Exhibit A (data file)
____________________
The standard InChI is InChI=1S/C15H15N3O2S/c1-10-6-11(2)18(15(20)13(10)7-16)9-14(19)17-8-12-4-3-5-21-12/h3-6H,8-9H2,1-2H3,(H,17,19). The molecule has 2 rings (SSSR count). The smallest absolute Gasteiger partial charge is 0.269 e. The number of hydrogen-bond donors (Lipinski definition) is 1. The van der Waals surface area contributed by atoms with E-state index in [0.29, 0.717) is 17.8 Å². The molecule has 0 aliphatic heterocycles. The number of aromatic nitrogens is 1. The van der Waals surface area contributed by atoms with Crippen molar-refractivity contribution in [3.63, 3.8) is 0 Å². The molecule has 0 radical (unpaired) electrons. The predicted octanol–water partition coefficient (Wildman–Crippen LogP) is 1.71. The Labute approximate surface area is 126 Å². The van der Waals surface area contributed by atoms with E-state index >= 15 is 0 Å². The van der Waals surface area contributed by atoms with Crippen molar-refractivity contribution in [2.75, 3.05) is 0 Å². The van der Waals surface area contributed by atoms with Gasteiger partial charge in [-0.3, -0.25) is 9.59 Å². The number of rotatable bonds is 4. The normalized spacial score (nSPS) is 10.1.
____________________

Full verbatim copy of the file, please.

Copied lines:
The standard InChI is InChI=1S/C15H15N3O2S/c1-10-6-11(2)18(15(20)13(10)7-16)9-14(19)17-8-12-4-3-5-21-12/h3-6H,8-9H2,1-2H3,(H,17,19). The molecule has 2 rings (SSSR count). The smallest absolute Gasteiger partial charge is 0.269 e. The number of hydrogen-bond donors (Lipinski definition) is 1. The van der Waals surface area contributed by atoms with E-state index in [0.29, 0.717) is 17.8 Å². The molecule has 0 aliphatic heterocycles. The number of aromatic nitrogens is 1. The van der Waals surface area contributed by atoms with Crippen molar-refractivity contribution in [3.63, 3.8) is 0 Å². The molecule has 0 radical (unpaired) electrons. The predicted octanol–water partition coefficient (Wildman–Crippen LogP) is 1.71. The Labute approximate surface area is 126 Å². The van der Waals surface area contributed by atoms with E-state index >= 15 is 0 Å². The van der Waals surface area contributed by atoms with Crippen molar-refractivity contribution in [2.75, 3.05) is 0 Å². The van der Waals surface area contributed by atoms with Gasteiger partial charge in [-0.3, -0.25) is 9.59 Å². The number of rotatable bonds is 4. The normalized spacial score (nSPS) is 10.1.